First time north of Gävle for 35 years. Propeller plane to Midlanda, Sundsvall’s gateway to the world. Not normally a flying distance but there’s work on the line and few trains.
Drive to the “High Coast”, in my imagination high cliffs and coves like Dorset, encouraged by an English acquaintance saying it was the only place in Sweden where she could live. It’s not like this though, at least not what we could see from the landside. A bit disappointed. Beautiful landscape but it’s a Swedish beauty with slightly different rounded hills. A different sort of rock from Dorset although there are sandstone cliffs somewhere there. Must consult a geological map.
Not unpleasant once I adjust my expectations. To Bönhamn on the coast with its fishing huts closed for the season.
Gunilla leaves to give her lecture. Day starts well with good hotel breakfast. Clambering up damp steps to the old meeting place and cultural centre, Babelsberg. Informed that, in the days of Red Ådalen, 600 people came there to listen to Kata Dahlström, social democrat who became a communist, Swedish delegate to the second Comintern conference in 1920. But her views on Christianity and Communism brought critic from Zinoviev, among others. She later abandoned communism and regarded herself as a Buddhist towards the end of her life. Her daughter Ruth Stjernstedt, a lawyer, became a baroness through marriage and lived in Lidingö.
Rain intensifies. The bus station is deserted, the day’s bus to Ytterlännäs old church left at 06.45. The bookshop went bankrupt in 2015. No Akademibokhandeln. The picture in my mind’s eye of ferreting around in a secondhand book shop looking for Ångermanland authors and buying a few books about the area fades into dystopic chill. The town is empty – a few refugees, mostly men with an occasional woman wandering around, integrating with a community that is nowhere to be seen. Södertälje-style immigrant owned food shop seems active and cheerful as does the immigrant-run station café. Coffee and a violently pink cake while considering next move.
An hour in the library. Rain intensifying. Disconsolate. Demoralised. Give up and retreat to hotel, some difficulty finding. Wet, sleep.
Next day much more satisfactory. By car to Ytterlännäs, the old church reputedly from 1200 with its paintings and intensity. Summer is over and it’s locked, see a bit by peering through a window. Pleasing archaic environment. Across the Ångerman river, follow the waterside, and across Sandö bridge to Lunde Folkets hus from where the demonstration against strikebreakers started in 1931. Military preparations with machine gun in place, the officers in charge do not want to repeat the humiliation of Seskarö in 1917 where the soldiers were disarmed. Five killed in Ådalen, one bystander. Token punishment for military.
Social democratic prohibition against their members attending the funerals as the demonstration was organised by the CP. Could it really have been so. Must go to KB’s newspaper library to read the papers from 1931 – ages since I’ve been there. Monument to the victims by a Södertälje sculptor, Lenny Clarhäll. Raining hard.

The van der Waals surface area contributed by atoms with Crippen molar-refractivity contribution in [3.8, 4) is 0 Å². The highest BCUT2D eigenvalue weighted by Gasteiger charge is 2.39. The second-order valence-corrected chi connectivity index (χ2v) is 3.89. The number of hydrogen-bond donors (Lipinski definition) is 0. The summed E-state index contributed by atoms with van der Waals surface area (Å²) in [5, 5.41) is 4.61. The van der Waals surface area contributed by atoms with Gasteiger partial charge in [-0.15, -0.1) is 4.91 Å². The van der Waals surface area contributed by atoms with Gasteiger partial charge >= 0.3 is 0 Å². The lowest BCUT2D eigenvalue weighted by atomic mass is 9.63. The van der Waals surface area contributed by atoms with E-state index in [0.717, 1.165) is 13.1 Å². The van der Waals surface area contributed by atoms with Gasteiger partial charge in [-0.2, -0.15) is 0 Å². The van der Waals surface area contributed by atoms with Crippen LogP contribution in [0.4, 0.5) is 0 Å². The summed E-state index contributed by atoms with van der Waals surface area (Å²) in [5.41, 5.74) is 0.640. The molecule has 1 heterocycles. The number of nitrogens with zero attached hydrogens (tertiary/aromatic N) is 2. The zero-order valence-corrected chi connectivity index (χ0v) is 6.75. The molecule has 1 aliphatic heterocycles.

Back through Nordingrå to the coast at Norrfällsviken. Buy a Swedish translation of Genet’s Notre-Dame des Fleurs at a small hut selling bric a brac to avoid the shameful feeling of slithering out empty handed. Lunch at a fish restaurant about to close for the season. Pile of tins of fermented Baltic herring. Then Mannaminne, the art museum near Nordingrå, weird and wonderful with its Norwegian and Estonian exhibitions, an old metro carriage, a jet plane and trams, aiming to show the interconnectedness of everything (picture folk adrift in the world of words…).
Back to the E4 highway and down to Sundsvall. No time for Härnösand, worth a visit, nor energy to look at buildings in Sundsvall. Härnösand previously just a station where I got off to hitch-hike to the north in my early days in Sweden. That journey a blur, snapshot memories of the swimming pool in Luleå, making my way inland to Jokkmokk, the Same museum, in the evening to Arvidsjaur, put up by a family, given gruel (välling) for breakfast, uncertain whether it was really for me.
We try to have a Swedish trip once a year. Last year to Gotland, before that Bohuslän and Värmland. Places flashed through expand – Medelpad is here and Ångermanland there. I saw Bo Widerberg’s film Ådalen 31 in London in the radical 70s but now I know where it is.
Moving country is to be uprooted, to be separated from everything familiar, a long struggle to obtain nutrition from a thin soil (thin with its lack of associations rather than thin per se). Work to make the soil richer, often hard work in Sweden, where we are not spoon fed with the historical and curious as in larger cultures but have to winkle it out. But this work is important to feel at home, to be enriched and not diminished by a life lived abroad.
First-class train to Stockholm, the world feels soft and problem-free for three hours. We left Thursday lunchtime and return Saturday evening. Usual weird effects on sense of time.